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Is Twins pitcher Deduno on way to becoming staff ace?

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Samuel Deduno
Starting pitcher Samuel Deduno of the Minnesota Twins pitches against the Seattle Mariners at Safeco Field on July 27, 2013 in Seattle, Washington.
Otto Greule Jr/Getty Images

For Minnesota Twins fans, there hasn't been a lot to cheer about on the field. But there is one player who's been quite impressive lately: starting pitcher  Samuel Deduno.

Howard Sinker, digital sports editor for the Star Tribune, talked about Deduno with MPR News Morning Edition host Cathy Wurzer. The following is an edited transcript of their conversation.

HOWARD SINKER: Deduno is really one of the pieces of good news for the Twins this year. He's really evolved into their most successful starter so far in 2013. He has a 7-4 record, he pitched seven shut-out innings on Saturday against Seattle.  He kind of came from nowhere. He was a minor league free agent who they signed before the 2012 season and then they didn't keep him on the roster last year, so any team in baseball could have signed him. None of them chose to do that. And he came back with the Twins, and after some injury problems early in the season, he's come up and been drastically better than he was in 2012. And he's really a fun pitcher to watch.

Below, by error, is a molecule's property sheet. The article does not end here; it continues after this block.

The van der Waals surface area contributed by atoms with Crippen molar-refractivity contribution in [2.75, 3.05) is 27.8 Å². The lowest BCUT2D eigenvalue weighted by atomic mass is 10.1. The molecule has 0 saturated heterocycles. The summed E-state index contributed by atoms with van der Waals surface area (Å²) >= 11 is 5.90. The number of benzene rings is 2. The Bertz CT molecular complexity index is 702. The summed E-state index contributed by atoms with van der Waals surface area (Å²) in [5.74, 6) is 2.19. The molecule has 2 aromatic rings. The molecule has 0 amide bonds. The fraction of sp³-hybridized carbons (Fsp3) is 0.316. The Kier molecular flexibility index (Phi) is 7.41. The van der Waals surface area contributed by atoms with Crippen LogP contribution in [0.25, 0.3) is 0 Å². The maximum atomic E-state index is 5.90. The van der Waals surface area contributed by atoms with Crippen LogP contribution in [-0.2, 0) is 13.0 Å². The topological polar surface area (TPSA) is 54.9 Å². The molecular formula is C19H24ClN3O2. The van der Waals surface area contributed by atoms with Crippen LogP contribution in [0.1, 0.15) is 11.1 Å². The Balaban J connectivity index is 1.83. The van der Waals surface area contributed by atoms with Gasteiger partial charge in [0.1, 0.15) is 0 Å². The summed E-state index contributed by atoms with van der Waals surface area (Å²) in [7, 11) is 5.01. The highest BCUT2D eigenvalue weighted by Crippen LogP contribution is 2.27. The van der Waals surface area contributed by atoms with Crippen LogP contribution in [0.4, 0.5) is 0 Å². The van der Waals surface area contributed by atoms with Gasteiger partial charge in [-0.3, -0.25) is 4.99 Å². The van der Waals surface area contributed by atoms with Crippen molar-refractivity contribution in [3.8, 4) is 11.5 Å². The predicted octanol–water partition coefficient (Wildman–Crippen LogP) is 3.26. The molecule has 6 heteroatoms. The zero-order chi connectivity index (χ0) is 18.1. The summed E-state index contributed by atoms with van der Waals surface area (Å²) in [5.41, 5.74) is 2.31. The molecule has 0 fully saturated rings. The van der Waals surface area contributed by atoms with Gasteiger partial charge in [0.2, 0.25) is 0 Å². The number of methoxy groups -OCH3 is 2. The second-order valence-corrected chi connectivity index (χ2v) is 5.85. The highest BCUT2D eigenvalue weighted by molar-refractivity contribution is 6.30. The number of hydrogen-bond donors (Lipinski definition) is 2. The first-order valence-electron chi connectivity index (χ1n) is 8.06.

"He's kinda wild. His ball moves all over the place. Hitters don't know where it's going."

CATHY WURZER: Why is that? 

SINKER: He's kinda wild. His ball moves all over the place. Hitters don't know where it's going. Ryan Doumit, one of the Twins catchers, said it's like trying to catch a 92 m.p.h. knuckleball. He throws a fastball and you're not sure whether it's going inside, whether it's going outside, and once in a while, maybe even back to the screen. But at the same time he's only walked three batters per nine innings this year, which is a big improvement over last year when he walked over twice as many.  So while the pitches are crazy, they're crazy within the strike zone.  

WURZER: Can he keep it up?

SINKER: That's a good question. But the Twins don't have many options right now. And you've got to assume there are going to be times when the prowess that he has might disappear for a few starts.  But the trick will be for him to have enough of a track record that the Twins will believe in him to keep him in the rotation.  Right now they don't have a whole lot of choices.

WURZER: Was this the same guy that pitched pretty well in the World Baseball Classic earlier this year?

SINKER: By pretty well if you mean he was the hero for the Dominican Republic, yes, he was the guy who started key games throughout the tournament, including the title game.  One of the problems was, in the championship game he injured himself. He suffered a groin injury because they were playing on a wet field. He wasn't going to come out so he pitched his five innings and then he really wasn't available to the Twins for another month.

WURZER: Is he on his way to becoming an ace?

SINKER: I don't know whether you can predict that he'd become an ace. But as the Twins go after more pitching and as some of their young pitchers in the minor leagues mature he's certainly a guy who could be a solid second or third starter.  And you never know, the 7-4 over the course of a season becomes 14-8 and if he gets a little bet better, yeah, maybe he is an ace.

Howard Sinker talks sports Mondays and Fridays on Morning Edition.